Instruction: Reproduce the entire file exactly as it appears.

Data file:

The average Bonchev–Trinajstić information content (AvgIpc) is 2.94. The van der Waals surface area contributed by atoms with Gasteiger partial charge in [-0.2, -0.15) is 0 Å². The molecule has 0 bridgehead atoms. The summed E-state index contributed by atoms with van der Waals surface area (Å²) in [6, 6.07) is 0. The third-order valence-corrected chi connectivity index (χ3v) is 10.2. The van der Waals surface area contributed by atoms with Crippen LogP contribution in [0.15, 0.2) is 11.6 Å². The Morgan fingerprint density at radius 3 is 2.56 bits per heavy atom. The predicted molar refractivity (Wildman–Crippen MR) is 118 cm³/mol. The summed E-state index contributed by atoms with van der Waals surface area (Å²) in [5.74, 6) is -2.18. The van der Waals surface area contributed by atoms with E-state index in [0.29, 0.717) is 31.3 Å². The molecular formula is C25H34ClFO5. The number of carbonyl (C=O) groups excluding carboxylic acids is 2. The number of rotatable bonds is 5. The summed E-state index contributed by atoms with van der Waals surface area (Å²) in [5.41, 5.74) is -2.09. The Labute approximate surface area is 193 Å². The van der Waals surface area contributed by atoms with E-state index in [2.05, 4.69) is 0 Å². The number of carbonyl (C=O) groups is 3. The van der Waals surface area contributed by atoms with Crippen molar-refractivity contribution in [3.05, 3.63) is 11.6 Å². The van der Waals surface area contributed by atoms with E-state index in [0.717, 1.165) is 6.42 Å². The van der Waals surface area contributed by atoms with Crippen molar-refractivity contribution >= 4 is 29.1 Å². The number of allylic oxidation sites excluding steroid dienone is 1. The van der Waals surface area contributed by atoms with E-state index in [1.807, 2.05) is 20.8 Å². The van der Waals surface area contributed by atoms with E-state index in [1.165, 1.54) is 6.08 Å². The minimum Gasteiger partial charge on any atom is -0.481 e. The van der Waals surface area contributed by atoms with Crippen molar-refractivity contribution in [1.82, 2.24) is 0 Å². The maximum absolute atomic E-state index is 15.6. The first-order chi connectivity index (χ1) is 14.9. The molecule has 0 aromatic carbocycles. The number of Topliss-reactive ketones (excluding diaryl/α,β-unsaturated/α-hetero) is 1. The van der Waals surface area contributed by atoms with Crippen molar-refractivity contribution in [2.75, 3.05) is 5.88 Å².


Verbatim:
The average Bonchev–Trinajstić information content (AvgIpc) is 2.94. The van der Waals surface area contributed by atoms with Gasteiger partial charge in [-0.2, -0.15) is 0 Å². The molecule has 0 bridgehead atoms. The summed E-state index contributed by atoms with van der Waals surface area (Å²) in [6, 6.07) is 0. The third-order valence-corrected chi connectivity index (χ3v) is 10.2. The van der Waals surface area contributed by atoms with Crippen LogP contribution in [0.15, 0.2) is 11.6 Å². The Morgan fingerprint density at radius 3 is 2.56 bits per heavy atom. The predicted molar refractivity (Wildman–Crippen MR) is 118 cm³/mol. The summed E-state index contributed by atoms with van der Waals surface area (Å²) in [5.74, 6) is -2.18. The van der Waals surface area contributed by atoms with E-state index in [0.29, 0.717) is 31.3 Å². The molecular formula is C25H34ClFO5. The number of carbonyl (C=O) groups excluding carboxylic acids is 2. The number of rotatable bonds is 5. The summed E-state index contributed by atoms with van der Waals surface area (Å²) in [5.41, 5.74) is -2.09. The Labute approximate surface area is 193 Å². The van der Waals surface area contributed by atoms with E-state index in [2.05, 4.69) is 0 Å². The number of carbonyl (C=O) groups is 3. The van der Waals surface area contributed by atoms with Crippen molar-refractivity contribution in [3.05, 3.63) is 11.6 Å². The van der Waals surface area contributed by atoms with E-state index in [0.717, 1.165) is 6.42 Å². The van der Waals surface area contributed by atoms with Crippen molar-refractivity contribution >= 4 is 29.1 Å². The number of allylic oxidation sites excluding steroid dienone is 1. The van der Waals surface area contributed by atoms with E-state index in [1.807, 2.05) is 20.8 Å². The van der Waals surface area contributed by atoms with E-state index in [1.165, 1.54) is 6.08 Å². The minimum Gasteiger partial charge on any atom is -0.481 e. The van der Waals surface area contributed by atoms with Crippen molar-refractivity contribution in [1.82, 2.24) is 0 Å². The maximum absolute atomic E-state index is 15.6. The first-order chi connectivity index (χ1) is 14.9. The molecule has 0 aromatic carbocycles. The number of Topliss-reactive ketones (excluding diaryl/α,β-unsaturated/α-hetero) is 1. The van der Waals surface area contributed by atoms with Crippen molar-refractivity contribution in [2.75, 3.05) is 5.88 Å².